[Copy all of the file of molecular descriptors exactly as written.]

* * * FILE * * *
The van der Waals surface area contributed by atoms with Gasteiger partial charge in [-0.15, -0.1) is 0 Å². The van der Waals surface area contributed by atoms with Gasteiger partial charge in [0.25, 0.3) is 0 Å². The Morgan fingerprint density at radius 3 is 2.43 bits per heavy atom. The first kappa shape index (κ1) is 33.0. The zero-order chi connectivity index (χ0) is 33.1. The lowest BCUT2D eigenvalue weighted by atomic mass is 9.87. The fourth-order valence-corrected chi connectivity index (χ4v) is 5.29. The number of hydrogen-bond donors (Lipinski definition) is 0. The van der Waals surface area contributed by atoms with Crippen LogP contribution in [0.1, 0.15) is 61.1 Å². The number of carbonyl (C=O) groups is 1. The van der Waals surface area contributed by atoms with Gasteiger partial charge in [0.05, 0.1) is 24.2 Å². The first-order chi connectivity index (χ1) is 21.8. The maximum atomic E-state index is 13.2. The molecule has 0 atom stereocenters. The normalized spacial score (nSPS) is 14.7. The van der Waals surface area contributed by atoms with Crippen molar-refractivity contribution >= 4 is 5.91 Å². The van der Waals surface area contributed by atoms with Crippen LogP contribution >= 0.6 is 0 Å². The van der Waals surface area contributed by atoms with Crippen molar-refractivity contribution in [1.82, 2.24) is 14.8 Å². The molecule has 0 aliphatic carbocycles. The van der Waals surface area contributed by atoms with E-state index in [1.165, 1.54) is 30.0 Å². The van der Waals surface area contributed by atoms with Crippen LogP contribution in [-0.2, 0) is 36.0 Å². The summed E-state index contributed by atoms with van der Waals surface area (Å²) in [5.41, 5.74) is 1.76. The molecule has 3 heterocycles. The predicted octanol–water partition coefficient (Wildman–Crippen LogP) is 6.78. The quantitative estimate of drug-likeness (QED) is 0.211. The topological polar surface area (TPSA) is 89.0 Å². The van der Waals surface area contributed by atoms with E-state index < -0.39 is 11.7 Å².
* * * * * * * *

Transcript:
The van der Waals surface area contributed by atoms with Gasteiger partial charge in [-0.15, -0.1) is 0 Å². The van der Waals surface area contributed by atoms with Gasteiger partial charge in [0.25, 0.3) is 0 Å². The Morgan fingerprint density at radius 3 is 2.43 bits per heavy atom. The first kappa shape index (κ1) is 33.0. The zero-order chi connectivity index (χ0) is 33.1. The lowest BCUT2D eigenvalue weighted by atomic mass is 9.87. The fourth-order valence-corrected chi connectivity index (χ4v) is 5.29. The number of hydrogen-bond donors (Lipinski definition) is 0. The van der Waals surface area contributed by atoms with Crippen LogP contribution in [0.1, 0.15) is 61.1 Å². The number of carbonyl (C=O) groups is 1. The van der Waals surface area contributed by atoms with Gasteiger partial charge in [0.05, 0.1) is 24.2 Å². The first-order chi connectivity index (χ1) is 21.8. The maximum atomic E-state index is 13.2. The molecule has 0 atom stereocenters. The normalized spacial score (nSPS) is 14.7. The van der Waals surface area contributed by atoms with Crippen molar-refractivity contribution >= 4 is 5.91 Å². The van der Waals surface area contributed by atoms with Crippen LogP contribution >= 0.6 is 0 Å². The van der Waals surface area contributed by atoms with Crippen molar-refractivity contribution in [1.82, 2.24) is 14.8 Å². The molecule has 0 aliphatic carbocycles. The van der Waals surface area contributed by atoms with E-state index in [1.165, 1.54) is 30.0 Å². The van der Waals surface area contributed by atoms with Crippen LogP contribution in [-0.2, 0) is 36.0 Å². The summed E-state index contributed by atoms with van der Waals surface area (Å²) in [5.41, 5.74) is 1.76. The molecule has 3 heterocycles. The predicted octanol–water partition coefficient (Wildman–Crippen LogP) is 6.78. The quantitative estimate of drug-likeness (QED) is 0.211. The topological polar surface area (TPSA) is 89.0 Å². The van der Waals surface area contributed by atoms with E-state index < -0.39 is 11.7 Å².